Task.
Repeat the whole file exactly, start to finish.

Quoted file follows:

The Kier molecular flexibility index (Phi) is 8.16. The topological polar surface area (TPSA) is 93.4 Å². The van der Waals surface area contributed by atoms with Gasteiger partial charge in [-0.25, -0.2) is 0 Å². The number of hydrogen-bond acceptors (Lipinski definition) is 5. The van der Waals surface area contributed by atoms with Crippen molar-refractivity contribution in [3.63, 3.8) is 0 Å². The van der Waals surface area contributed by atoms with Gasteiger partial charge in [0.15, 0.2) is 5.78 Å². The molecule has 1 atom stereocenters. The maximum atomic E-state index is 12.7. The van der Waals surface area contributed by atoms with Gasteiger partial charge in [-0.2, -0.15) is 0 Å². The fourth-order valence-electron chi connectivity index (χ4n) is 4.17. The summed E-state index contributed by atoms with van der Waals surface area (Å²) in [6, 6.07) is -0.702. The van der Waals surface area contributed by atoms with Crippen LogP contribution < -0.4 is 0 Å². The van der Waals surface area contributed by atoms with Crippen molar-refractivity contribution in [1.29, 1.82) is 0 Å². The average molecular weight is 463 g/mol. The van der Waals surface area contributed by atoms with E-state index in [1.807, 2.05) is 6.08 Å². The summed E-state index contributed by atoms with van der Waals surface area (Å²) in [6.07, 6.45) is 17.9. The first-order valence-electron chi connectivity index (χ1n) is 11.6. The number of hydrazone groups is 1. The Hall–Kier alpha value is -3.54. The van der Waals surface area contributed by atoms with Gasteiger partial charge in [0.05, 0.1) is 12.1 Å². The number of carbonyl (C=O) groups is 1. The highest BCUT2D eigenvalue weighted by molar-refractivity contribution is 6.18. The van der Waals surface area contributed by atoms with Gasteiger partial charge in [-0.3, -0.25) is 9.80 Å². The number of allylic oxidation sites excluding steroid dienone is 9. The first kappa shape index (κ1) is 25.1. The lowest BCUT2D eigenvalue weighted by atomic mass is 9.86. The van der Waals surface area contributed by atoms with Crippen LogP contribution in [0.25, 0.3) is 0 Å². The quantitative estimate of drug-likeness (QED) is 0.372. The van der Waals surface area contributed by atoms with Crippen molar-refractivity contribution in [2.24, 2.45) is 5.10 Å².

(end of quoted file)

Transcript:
The Kier molecular flexibility index (Phi) is 8.16. The topological polar surface area (TPSA) is 93.4 Å². The van der Waals surface area contributed by atoms with Gasteiger partial charge in [-0.25, -0.2) is 0 Å². The number of hydrogen-bond acceptors (Lipinski definition) is 5. The van der Waals surface area contributed by atoms with Crippen molar-refractivity contribution in [3.63, 3.8) is 0 Å². The van der Waals surface area contributed by atoms with Gasteiger partial charge in [0.15, 0.2) is 5.78 Å². The molecule has 1 atom stereocenters. The maximum atomic E-state index is 12.7. The van der Waals surface area contributed by atoms with Gasteiger partial charge in [-0.2, -0.15) is 0 Å². The fourth-order valence-electron chi connectivity index (χ4n) is 4.17. The summed E-state index contributed by atoms with van der Waals surface area (Å²) in [6, 6.07) is -0.702. The van der Waals surface area contributed by atoms with Crippen LogP contribution < -0.4 is 0 Å². The van der Waals surface area contributed by atoms with Crippen molar-refractivity contribution in [1.29, 1.82) is 0 Å². The average molecular weight is 463 g/mol. The van der Waals surface area contributed by atoms with E-state index in [1.807, 2.05) is 6.08 Å². The summed E-state index contributed by atoms with van der Waals surface area (Å²) in [6.07, 6.45) is 17.9. The first-order valence-electron chi connectivity index (χ1n) is 11.6. The number of hydrazone groups is 1. The Hall–Kier alpha value is -3.54. The van der Waals surface area contributed by atoms with Gasteiger partial charge in [0.05, 0.1) is 12.1 Å². The number of carbonyl (C=O) groups is 1. The highest BCUT2D eigenvalue weighted by molar-refractivity contribution is 6.18. The van der Waals surface area contributed by atoms with Gasteiger partial charge in [-0.3, -0.25) is 9.80 Å². The number of allylic oxidation sites excluding steroid dienone is 9. The first kappa shape index (κ1) is 25.1. The lowest BCUT2D eigenvalue weighted by atomic mass is 9.86. The van der Waals surface area contributed by atoms with Crippen LogP contribution in [0.25, 0.3) is 0 Å². The quantitative estimate of drug-likeness (QED) is 0.372. The van der Waals surface area contributed by atoms with Crippen molar-refractivity contribution in [2.24, 2.45) is 5.10 Å².